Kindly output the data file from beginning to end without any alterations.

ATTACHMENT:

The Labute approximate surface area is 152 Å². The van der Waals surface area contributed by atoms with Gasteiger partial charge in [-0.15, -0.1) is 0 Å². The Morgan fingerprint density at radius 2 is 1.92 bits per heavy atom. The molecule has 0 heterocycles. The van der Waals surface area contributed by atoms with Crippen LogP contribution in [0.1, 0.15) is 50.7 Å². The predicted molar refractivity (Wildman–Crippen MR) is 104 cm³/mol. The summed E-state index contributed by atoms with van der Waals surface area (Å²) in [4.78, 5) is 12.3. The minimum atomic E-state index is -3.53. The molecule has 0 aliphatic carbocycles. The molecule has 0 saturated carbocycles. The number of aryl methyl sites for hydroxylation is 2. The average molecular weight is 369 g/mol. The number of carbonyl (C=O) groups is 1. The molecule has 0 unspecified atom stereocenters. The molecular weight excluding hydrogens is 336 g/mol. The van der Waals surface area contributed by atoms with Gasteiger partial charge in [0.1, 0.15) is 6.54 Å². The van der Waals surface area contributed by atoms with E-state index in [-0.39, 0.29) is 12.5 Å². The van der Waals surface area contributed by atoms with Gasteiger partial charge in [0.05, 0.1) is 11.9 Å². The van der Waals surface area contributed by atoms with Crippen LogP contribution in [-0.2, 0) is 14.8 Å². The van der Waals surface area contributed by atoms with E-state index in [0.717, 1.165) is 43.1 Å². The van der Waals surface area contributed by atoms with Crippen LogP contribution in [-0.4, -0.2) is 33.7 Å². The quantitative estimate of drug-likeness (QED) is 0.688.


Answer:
The Labute approximate surface area is 152 Å². The van der Waals surface area contributed by atoms with Gasteiger partial charge in [-0.15, -0.1) is 0 Å². The Morgan fingerprint density at radius 2 is 1.92 bits per heavy atom. The molecule has 0 heterocycles. The van der Waals surface area contributed by atoms with Crippen LogP contribution in [0.1, 0.15) is 50.7 Å². The predicted molar refractivity (Wildman–Crippen MR) is 104 cm³/mol. The summed E-state index contributed by atoms with van der Waals surface area (Å²) in [4.78, 5) is 12.3. The minimum atomic E-state index is -3.53. The molecule has 0 aliphatic carbocycles. The molecule has 0 saturated carbocycles. The number of aryl methyl sites for hydroxylation is 2. The average molecular weight is 369 g/mol. The number of carbonyl (C=O) groups is 1. The molecule has 0 unspecified atom stereocenters. The molecular weight excluding hydrogens is 336 g/mol. The van der Waals surface area contributed by atoms with Gasteiger partial charge in [0.1, 0.15) is 6.54 Å². The van der Waals surface area contributed by atoms with E-state index in [-0.39, 0.29) is 12.5 Å². The van der Waals surface area contributed by atoms with Gasteiger partial charge in [0.05, 0.1) is 11.9 Å². The van der Waals surface area contributed by atoms with Crippen LogP contribution in [-0.2, 0) is 14.8 Å². The van der Waals surface area contributed by atoms with E-state index in [0.717, 1.165) is 43.1 Å². The van der Waals surface area contributed by atoms with Crippen LogP contribution in [-0.4, -0.2) is 33.7 Å². The quantitative estimate of drug-likeness (QED) is 0.688.